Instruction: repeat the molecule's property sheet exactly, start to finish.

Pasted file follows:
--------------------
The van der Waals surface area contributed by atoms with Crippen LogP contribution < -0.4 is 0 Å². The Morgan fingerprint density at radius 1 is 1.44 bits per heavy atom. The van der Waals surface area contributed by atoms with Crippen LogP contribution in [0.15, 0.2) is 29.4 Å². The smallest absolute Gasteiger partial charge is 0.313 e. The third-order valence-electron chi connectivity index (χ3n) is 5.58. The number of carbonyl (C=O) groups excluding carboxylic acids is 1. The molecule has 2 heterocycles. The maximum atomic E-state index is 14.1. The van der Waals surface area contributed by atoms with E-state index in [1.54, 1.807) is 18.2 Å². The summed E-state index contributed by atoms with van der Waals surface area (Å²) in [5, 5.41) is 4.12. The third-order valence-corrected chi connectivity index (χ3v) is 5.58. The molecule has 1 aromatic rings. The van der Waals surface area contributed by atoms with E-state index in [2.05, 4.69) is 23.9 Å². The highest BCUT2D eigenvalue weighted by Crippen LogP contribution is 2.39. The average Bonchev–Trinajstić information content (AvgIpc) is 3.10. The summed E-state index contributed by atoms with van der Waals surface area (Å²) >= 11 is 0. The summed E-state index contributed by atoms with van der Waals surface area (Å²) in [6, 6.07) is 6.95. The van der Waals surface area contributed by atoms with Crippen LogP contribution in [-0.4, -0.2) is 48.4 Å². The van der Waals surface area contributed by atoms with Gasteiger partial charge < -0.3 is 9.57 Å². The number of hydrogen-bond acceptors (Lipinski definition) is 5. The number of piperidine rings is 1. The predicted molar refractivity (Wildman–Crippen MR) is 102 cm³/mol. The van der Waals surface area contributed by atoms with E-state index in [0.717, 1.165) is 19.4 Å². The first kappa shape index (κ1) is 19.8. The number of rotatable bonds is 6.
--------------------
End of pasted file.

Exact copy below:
The van der Waals surface area contributed by atoms with Crippen LogP contribution < -0.4 is 0 Å². The Morgan fingerprint density at radius 1 is 1.44 bits per heavy atom. The van der Waals surface area contributed by atoms with Crippen LogP contribution in [0.15, 0.2) is 29.4 Å². The smallest absolute Gasteiger partial charge is 0.313 e. The third-order valence-electron chi connectivity index (χ3n) is 5.58. The number of carbonyl (C=O) groups excluding carboxylic acids is 1. The molecule has 2 heterocycles. The maximum atomic E-state index is 14.1. The van der Waals surface area contributed by atoms with E-state index in [1.54, 1.807) is 18.2 Å². The summed E-state index contributed by atoms with van der Waals surface area (Å²) in [5, 5.41) is 4.12. The third-order valence-corrected chi connectivity index (χ3v) is 5.58. The molecule has 1 aromatic rings. The van der Waals surface area contributed by atoms with E-state index in [2.05, 4.69) is 23.9 Å². The highest BCUT2D eigenvalue weighted by Crippen LogP contribution is 2.39. The average Bonchev–Trinajstić information content (AvgIpc) is 3.10. The summed E-state index contributed by atoms with van der Waals surface area (Å²) >= 11 is 0. The summed E-state index contributed by atoms with van der Waals surface area (Å²) in [6, 6.07) is 6.95. The van der Waals surface area contributed by atoms with Crippen LogP contribution in [-0.4, -0.2) is 48.4 Å². The van der Waals surface area contributed by atoms with Gasteiger partial charge < -0.3 is 9.57 Å². The number of hydrogen-bond acceptors (Lipinski definition) is 5. The number of piperidine rings is 1. The predicted molar refractivity (Wildman–Crippen MR) is 102 cm³/mol. The van der Waals surface area contributed by atoms with E-state index in [0.717, 1.165) is 19.4 Å². The first kappa shape index (κ1) is 19.8. The number of rotatable bonds is 6.